When it comes to addressing inequality, be it economic, social, or other, education is a critical tool. According to Dr. Kraiyos Patrawart, Managing Director, Equitable Education Fund, children can escape poverty, whereas their parents couldn’t.
Global inequality is not a newly-encountered issue, but COVID-19 has brought it to the forefront. For children in vulnerable groups, “Learning Loss” became a common experience.
COVID-19 disrupted the educational access of 760 million children during the pandemic’s initial peak in 2020, according to the latest study from UNESCO and UNICEF.
Despite the fact that Thailand is not the only country affected by this issue, the Thai government admits that it is a big challenge to keep all children in school.
Three Years of Highschool Education
Ms. Treenuch Thienthong, the Education Minister, said just another 3 years in secondary school would make a huge difference in their lives.
Learning networks are something we can create quickly. Possibly, smaller schools aren’t quite ready to merge with larger ones yet. Assuming we have a “mother school”, in which the government helps fund facility improvements, we could also refer to it as a “magnet school.” In addition, nearby schools can send some kids first, if they have 20 to 30 students.
These magnet schools are open to children in years 5 and 6 who are able to travel. Treenuch Thienthong, Minister of Education, explained that teachers at small schools can take care of the rest, or if they wish to merge, there is no problem at all.
According to the minister, not all small schools need to merge. In order to ensure that every student has access to learning, she insists that schools in remote areas, such as those on islands or in mountainous areas, will be supported by the education ministry.
The Equitable Learning Fund, or EELF, was established in 2008 to reduce learning inequality through a systematic research program, teacher training, and financial support for vulnerable children and youth.
Every year, the organization provides 2,500 vocational scholarships to over 700,000 students across the country. The group’s primary goal is to return out-of-school children to education or provide them with appropriate training.
Kids Returning to School
For the past few months, the education ministry has also attempted to return kids to school, according to the minister. During the pandemic, 64,000 Thai students dropped out of the Thai education system. Fortunately, most of them returned. However, there are still about 8,000 of them outside the system, and this is a big concern.
Director of UNICEF’s Asia Pacific Regional Office (EAPRO), Debora Comini, said we need to identify what was lost in order to repair the damage caused by the pandemic. UNICEF’s support includes assessing how much was lost.
Comini explained that we must identify the gap, even before the pandemic, in order to know what to do about it.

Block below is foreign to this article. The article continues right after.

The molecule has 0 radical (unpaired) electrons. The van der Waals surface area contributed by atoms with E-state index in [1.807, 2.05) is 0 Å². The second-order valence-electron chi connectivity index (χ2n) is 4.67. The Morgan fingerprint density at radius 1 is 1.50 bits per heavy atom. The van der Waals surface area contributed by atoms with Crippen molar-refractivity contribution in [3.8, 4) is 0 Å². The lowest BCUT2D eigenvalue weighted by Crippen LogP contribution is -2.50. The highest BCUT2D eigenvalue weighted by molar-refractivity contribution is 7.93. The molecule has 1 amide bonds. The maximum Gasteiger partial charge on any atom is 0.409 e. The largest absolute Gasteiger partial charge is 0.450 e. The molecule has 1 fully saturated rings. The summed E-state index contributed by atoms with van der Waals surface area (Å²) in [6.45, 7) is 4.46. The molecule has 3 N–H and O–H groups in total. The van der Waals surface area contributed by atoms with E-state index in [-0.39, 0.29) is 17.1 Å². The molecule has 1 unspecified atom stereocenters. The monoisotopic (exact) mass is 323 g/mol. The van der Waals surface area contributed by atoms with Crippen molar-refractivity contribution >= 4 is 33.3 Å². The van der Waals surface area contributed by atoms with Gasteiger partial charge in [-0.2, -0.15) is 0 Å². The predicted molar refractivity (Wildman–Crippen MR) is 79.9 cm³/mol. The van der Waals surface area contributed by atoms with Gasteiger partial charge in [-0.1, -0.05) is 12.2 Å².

It is very urgent that all children go back to school, according to Comini. As a matter of safety, UNICEF recommends that schools should be the very last to close and the very first to reopen.
EEF believes in “for-all education” and “area-based” learning for sustainable development. “Since it requires interdisciplinary skills and detailed work, it is almost impossible to complete on a national level. In addition to decentralizing, it must be managed at the provincial level and even more locally,” Dr. Kraiyos said.
To achieve this, he said, educational institutes should have opportunities to work with communities and local agencies. This will enable them to decentralize the system so they can be the answer in their own context.
According to him, you can find the root of a problem by talking to those who are closest to it. The EEF’s role is to provide the tools, technologies, innovations, and knowledge needed to make it sustainable.
In collaboration with the Thai education ministry, UNESCO and UNICEF recently co-hosted the Asia-Pacific Regional Education Minister’s Conference in Bangkok, in order to allow each country to share its knowledge and strategies for recovering from learning loss and looking into the future of learning.
Deputy Director of the Asia-Pacific Regional Bureau for Learning in Bangkok, Shigeru Aoyagi, said that the most urgent matter is how to recover from the COVID-19 learning disruption that affected students’ abilities and learning.
What can be done to recover this loss as fast as possible? It is a very urgent matter. In addition to that, it will give us the opportunity to think about the future of education,” said Aoyagi.
There will be a United Nations summit titled “transforming education” in September, which will address how the world recovers from learning loss and rethink the future of education based on the lessons learned from the pandemic.